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Have shell, will travel
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Shrinking Glaciers
Undersea Vent System Active for Ages
Warmest Year on Record
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A Change in Time
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When Fungi and Algae Marry
Finding the Past
Meet your mysterious relative
Stonehenge Settlement
An Ancient Childhood
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In Search of the Perfect French Fry
The mercury in that tuna
How Super Are Superfruits?
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Ministry of Education Announces 82 GSAT Scholarships for 2010
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A Sour Taste in Your Mouth
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Surviving Olympic Heat
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Raise a Lifelong Reader by Reading Aloud
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Hold on to your stars, ladies and gentlemen
Einstein's Skateboard
Black Hole Journey
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Fast-flying fungal spores
Cactus Goo for Clean Water
Stalking Plants by Scent
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Roving the Red Planet
Saturn's New Moons
Phantom Energy and the Big Rip
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Spinach Power for Solar Cells
A Micro-Dose of Your Own Medicine
Are Propellers Fin-ished?
The Parts of Speech
Countable and Uncountable Nouns
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Adjectives and Adverbs
Transportation
Robots on the Road, Again
Charged cars that would charge
Tinkering With the Basic Bike
Weather
The Best Defense Is a Good Snow Fence
The solar system's biggest junkyard
A Change in Climate
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Cousin Earth

As their search continues, astronomers are finding more and more planets orbiting nearby stars. This time, they've detected a solid planet that's just 15 light-years from Earth. Many details about the planet remain unknown because the astronomers didn't see it directly. Instead, they were able to detect how the planet's gravity makes its star wobble a little bit. Out of 156 planets discovered so far in other solar systems, the new extrasolar planet is the smallest one yet found. It's about 7.5 times heavier than Earth. Along with two, much bigger planets, the new world orbits a star called Gliese 876. The planet takes just 1.9 days to complete an orbit around Gliese 876. So, its year is much, much shorter than ours. It's so close to its star that its surface is hot enough to roast a chicken. Most extrasolar planets that have been found so far are big balls of gas, like Jupiter and Saturn. Because the planet's mass is low, it probably couldn't hold onto much gas. So, scientists suspect that it's rocky. "This could be the first [known] rocky planet around any normal star other than the sun," says team member Jack Lissauer of NASA's Ames Research Center in Mountain View, Calif. Scientists are still trying to figure out how rocky planets might form so close to their stars. Whatever the answer, the new discovery gives researchers confidence that they will one day find even closer cousins to Earth somewhere in the universe. And, on a planet resembling Earth, they might also discover traces of life as we know it.E. Sohn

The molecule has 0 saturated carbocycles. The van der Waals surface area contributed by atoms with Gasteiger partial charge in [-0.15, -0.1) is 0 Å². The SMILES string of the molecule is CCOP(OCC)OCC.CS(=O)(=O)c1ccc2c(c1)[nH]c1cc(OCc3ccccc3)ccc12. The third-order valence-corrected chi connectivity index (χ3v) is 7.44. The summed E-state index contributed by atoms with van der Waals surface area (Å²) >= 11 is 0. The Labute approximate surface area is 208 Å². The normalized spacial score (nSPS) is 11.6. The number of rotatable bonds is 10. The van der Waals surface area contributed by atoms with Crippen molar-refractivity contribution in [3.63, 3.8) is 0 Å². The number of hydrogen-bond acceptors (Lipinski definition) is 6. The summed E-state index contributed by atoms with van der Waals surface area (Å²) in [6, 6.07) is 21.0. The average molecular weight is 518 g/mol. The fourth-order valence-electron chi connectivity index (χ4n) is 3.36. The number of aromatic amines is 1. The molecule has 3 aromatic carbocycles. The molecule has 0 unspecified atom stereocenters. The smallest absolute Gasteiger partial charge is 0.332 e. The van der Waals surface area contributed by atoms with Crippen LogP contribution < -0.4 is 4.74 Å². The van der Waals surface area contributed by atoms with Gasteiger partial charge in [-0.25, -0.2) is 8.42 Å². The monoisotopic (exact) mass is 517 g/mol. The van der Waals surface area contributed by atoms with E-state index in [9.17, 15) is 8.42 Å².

Cousin Earth
Cousin Earth








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